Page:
Protecting telomeres improves heart cell survival in DMD in study

Structures on end of chromosomes found to play key role in viability

Marisa Wexler, MS avatar

by Marisa Wexler, MS |

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This illustration shows a closeup of a DNA strand against a background of red X's.

Protecting structures on the end of chromosomes, called telomeres, by increasing levels of the protein TRF2, was found to improve heart cell survival and function in a model of Duchenne muscular dystrophy (DMD), a new study reports.

“Our findings suggest that preserving telomere lengths plays a critical role in maintaining [heart cell] function and viability,” the scientists wrote.

The study, “TRF2 rescues telomere attrition and prolongs cell survival in Duchenne muscular dystrophy cardiomyocytes derived from human iPSCs,” was published in the journal PNAS.

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Seeking to increase TRF2 protein levels

DMD is caused by mutations that impair the production of dystrophin, a protein that normally acts like a shock absorber helping to protect muscle cells from damage. The lack of dystrophin leads muscles to accumulate damage and die over time; this affects muscles needed for movement as well as those of the heart. Heart disease is a leading cause of mortality in DMD.

Researchers in previous studies had shown that telomere shortening in heart muscle cells called cardiomyocytes is associated with heart disease in DMD models. Telomeres are repetitive sequences on the ends of chromosomes that function like a cap, helping protect the DNA from becoming frayed or tangled.

The finding that telomeres tend to get shorter when cardiomyocytes become damaged and die in DMD implies that maintaining telomere length might help to prevent DMD-related damage to heart cells.

Now, a team of scientists from Stanford University, in California, conducted a series of experiments to test this idea.

For their research, the team used cardiomyocytes derived from pluripotent stem cells (iPSCs). Put simply, this model involves collecting easily accessible skin or blood cells from patients, then using a series of biochemical manipulations to reverse engineer them into stem cells, and finally growing the stem cells into heart cells. Importantly, cardiomyocytes generated in this way harbor the same disease-causing mutation that’s found in the patient from whom the cells are derived.

The study involved three iPSC-derived cardiomyocyte lines that harbored DMD-causing mutations, as well as three lines of isogenic controls — cells in which the disease-causing mutation had been corrected via gene editing.

“The use of three DMD iPSC lines with matching isogenic healthy controls ensures that results are controlled for genetic background, and consistent differences observed between healthy and diseased states can be attributed to the dystrophin deficiency,” the researchers wrote.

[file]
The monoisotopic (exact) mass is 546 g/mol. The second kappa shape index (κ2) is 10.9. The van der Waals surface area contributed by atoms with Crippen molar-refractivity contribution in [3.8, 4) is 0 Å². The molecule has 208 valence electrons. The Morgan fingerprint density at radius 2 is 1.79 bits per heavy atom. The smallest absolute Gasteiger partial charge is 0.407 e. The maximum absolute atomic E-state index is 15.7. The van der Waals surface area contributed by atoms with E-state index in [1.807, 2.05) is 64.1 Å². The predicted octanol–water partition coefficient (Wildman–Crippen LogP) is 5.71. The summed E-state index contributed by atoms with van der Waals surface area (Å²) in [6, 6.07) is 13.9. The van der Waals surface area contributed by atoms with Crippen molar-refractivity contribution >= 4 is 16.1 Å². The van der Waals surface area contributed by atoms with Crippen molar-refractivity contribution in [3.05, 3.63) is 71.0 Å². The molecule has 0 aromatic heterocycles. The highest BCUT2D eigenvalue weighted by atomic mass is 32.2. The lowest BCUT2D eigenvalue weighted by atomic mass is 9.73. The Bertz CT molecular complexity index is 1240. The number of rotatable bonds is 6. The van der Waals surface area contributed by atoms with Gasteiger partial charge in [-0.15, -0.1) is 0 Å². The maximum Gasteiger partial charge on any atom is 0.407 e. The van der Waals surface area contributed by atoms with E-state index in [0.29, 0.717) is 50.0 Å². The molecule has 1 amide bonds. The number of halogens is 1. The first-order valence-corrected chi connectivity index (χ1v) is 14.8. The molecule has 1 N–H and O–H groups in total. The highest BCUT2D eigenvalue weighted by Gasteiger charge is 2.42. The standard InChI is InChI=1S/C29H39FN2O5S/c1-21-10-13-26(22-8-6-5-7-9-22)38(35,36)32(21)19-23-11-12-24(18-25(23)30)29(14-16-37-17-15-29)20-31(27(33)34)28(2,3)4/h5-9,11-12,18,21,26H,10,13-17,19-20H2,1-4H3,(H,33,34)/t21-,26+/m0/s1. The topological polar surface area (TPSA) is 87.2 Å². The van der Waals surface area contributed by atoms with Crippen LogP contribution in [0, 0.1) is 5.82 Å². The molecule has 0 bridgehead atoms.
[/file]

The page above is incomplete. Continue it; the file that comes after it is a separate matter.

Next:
Compared with the isogenic controls, the DMD cardiomyocytes were significantly smaller — only a bit more than half the size, on average. Additionally, the muscle fibers they formed were substantially less dense, which is consistent with reduced heart function in DMD.

In line with prior reports, DMD cardiomyocytes also showed significant telomere shortening. The researchers found that levels of a telomere-associated protein called TRF2 was reduced in DMD cells.

TRF2 normally forms a complex, called the shelterin complex, with other proteins that helps to protect telomeres from damage. The researchers hypothesized that the increasing TRF2 levels might protect telomere length in DMD cardiomyocytes.

Our findings suggest that preserving telomere lengths plays a critical role in maintaining [heart cell] function and viability.

In further experiments, the team demonstrated that increasing TRF2 in DMD cardiomyocytes prevented the shortening of telomeres. Specifically, they deduced that TRF2 helped to prevent a type of damage called oxidative stress, which becomes elevated in DMD muscle cells as they accumulate damage from contractions.

Increasing TRF2 levels also significantly extended the survival of iPSC-derived DMD cardiomyocytes, increasing the percentage of cells that reached day 40. DMD cells with increased TRF2 also were larger and had more dense muscle fibers, overall indicative of better function.

As part of the biochemical process of muscle cell contraction, there is a flux of calcium inside the cell. In DMD cardiomyocytes, this flux was substantially impaired. Increasing TRF2 improved the flux, though not to the level seen in cells with functional dystrophin.

“These results collectively demonstrate that TRF2 upregulation not only confers telomere protection and prevents telomere attrition but provides morphological advantages that impart some functional improvements to DMD iPSC-[derived cardiomyocytes] but does not fully restore the ability to regulate calcium levels,” the scientists concluded.

Further experiments showed that depeleting TRF2 in healthy cardiomyocytes did not lead to the telomere shortening and cell size reduction seen in DMD cells, though muscle fiber density was affected.

“These data suggest that deprotection alone is not sufficient to induce telomere attrition; additional insults in DMD cardiomyocytes, such as oxidative stress, are necessary to induce telomere dysfunction and subsequent cell death,” the researchers wrote.

Based on the findings, the researchers speculated that therapy strategies aiming to protect telomeres by increasing TRF2 may be beneficial in DMD heart disease.